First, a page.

When we ventured earlier to Puyo and Macas, we did so because we wanted to get off the beaten path or “gringo trail” and into an area we knew few tourists usually see. It wasn’t until later though that we realized just how far off we had gotten. Leaving Macas was another early morning trek to the station to catch the first filthy, bathrooom-less bus out of town for the eight-hour journey to Cuenca. We didn’t even have time for breakfast although our inn keeper was kind enough to pack our morning meal into a little plastic bag so we could eat it during the ride. It wasn’t until later in the day that we discovered the bag contained not only the breakfast that was included in our room rate, but also a couple of sandwiches and some fruit and snacks for a lunch. I’ve often relied on the kindness of strangers throughout my travels, and this simple act of generosity would leave us very thankful and fed as the long day progressed.
The ride began in the semi-jungle lowlands characteristic of the Macas surroundings. This was the home of the Shuar, a group of indigenous indians who have lived in the area since time immemorial. They inhabited what appeared to be one- or two-room wooden shacks that are perched on stilts a couple of feet above the ground, and they usually had a cow and a few chickens roaming about their yard. The entire area was quite sparsely populated, although the bus still stopped often to pick up additional passengers. That actually turned out to be one of the hallmarks of bus travel in Ecuador. People basically just stand on the side of the road and flag down any passing bus that’s headed in the direction they’re headed. They might ride along for two miles or two hundred. Either way, whether there’s sitting room or not, the bus always stops for them, and it leads to a LOT of stop and go traveling.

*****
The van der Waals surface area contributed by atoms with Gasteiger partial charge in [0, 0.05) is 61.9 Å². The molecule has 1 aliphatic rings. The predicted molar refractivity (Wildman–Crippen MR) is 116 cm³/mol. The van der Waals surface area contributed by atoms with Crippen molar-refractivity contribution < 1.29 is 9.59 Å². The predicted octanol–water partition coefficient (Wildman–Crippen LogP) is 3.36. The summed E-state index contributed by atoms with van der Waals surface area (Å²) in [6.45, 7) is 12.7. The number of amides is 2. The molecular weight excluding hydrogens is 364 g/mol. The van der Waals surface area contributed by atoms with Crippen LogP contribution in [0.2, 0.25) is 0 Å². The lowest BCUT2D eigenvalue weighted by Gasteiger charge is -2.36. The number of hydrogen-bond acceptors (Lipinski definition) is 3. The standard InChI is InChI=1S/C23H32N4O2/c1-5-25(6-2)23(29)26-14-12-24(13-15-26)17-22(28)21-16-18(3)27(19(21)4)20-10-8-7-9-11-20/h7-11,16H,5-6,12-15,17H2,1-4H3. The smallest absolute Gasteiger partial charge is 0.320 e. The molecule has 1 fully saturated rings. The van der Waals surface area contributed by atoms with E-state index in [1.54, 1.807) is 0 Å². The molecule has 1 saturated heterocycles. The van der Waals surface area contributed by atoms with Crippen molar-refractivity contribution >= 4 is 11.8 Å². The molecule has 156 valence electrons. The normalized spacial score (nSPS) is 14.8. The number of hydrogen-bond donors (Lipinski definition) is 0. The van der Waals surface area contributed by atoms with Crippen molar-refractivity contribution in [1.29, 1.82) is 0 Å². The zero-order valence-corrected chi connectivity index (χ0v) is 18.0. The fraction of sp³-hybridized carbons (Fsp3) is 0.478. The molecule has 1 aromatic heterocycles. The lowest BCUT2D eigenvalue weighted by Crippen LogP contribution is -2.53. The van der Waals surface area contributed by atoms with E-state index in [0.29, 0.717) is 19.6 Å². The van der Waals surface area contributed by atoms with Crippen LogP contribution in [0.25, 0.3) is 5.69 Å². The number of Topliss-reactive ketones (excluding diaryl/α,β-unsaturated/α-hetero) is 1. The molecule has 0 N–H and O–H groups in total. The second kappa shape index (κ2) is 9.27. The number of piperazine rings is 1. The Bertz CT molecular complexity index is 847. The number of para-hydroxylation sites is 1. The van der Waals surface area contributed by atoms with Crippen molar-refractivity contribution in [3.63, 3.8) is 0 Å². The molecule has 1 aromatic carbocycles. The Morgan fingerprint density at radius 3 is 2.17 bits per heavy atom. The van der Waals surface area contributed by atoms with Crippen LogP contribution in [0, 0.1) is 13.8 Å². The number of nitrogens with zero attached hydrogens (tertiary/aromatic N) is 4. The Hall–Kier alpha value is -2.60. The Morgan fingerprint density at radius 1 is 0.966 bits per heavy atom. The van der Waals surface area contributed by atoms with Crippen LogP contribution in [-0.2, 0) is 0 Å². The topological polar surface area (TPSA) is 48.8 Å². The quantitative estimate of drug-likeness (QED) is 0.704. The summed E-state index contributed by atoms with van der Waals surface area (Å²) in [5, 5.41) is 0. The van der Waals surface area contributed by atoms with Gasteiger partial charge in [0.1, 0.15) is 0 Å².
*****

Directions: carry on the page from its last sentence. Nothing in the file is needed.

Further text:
A couple of hours into the ride the bus stopped in some no-name hamlet so the driver could eat. He literally pulled up to a restaurant, parked the bus, went inside, and sat down and had lunch. All of the passengers got off the bus too, stretching their legs, using the bathroom in the restaurant, and keeping a keen eye out for the dining driver to finish. Twenty minutes or so later he was sated, everyone boarded the bus again, and off we went. Upon leaving this little town though I quickly noticed a change in the atmosphere. The driver closed the door between the entrance to the bus and the sitting area and put a movie on the ancient TV set mounted to the bulkhead above the first row of seats (we were treated to a “White Fang” and “White Fang 2” double feature, in Spanish of course, for the next few hours). It soon became evident why this had occurred and why the driver had chosen to eat when he did. As soon as we got out of town we found ourselves in the middle of nowhere, so far into nowhere, in fact, that for the next three or four hours there would be no more people getting on or off the bus simply because there weren’t any people around to do so. We passed neither town nor farm nor person for miles on end. Pavement came and went in bone jarring fits, rivers were forded through the water because the bridges in place could not bear the load, massive boulders lying in the road were dodged just in the nick of time, and the scenery…the scenery was spectacular. We circumnavigated the tops of endless green valleys roofed by the threatening underbellies of gray clouds. Up and around and over passes we went, each time to find a similar scene waiting on the other side. Waterfalls crashed down from heights unseen. Unknown plants and trees whizzed by out the window. And all the while we were slowly climbing back up into the Andes, constantly gaining altitude to reach our next destination, the old city of Cuenca.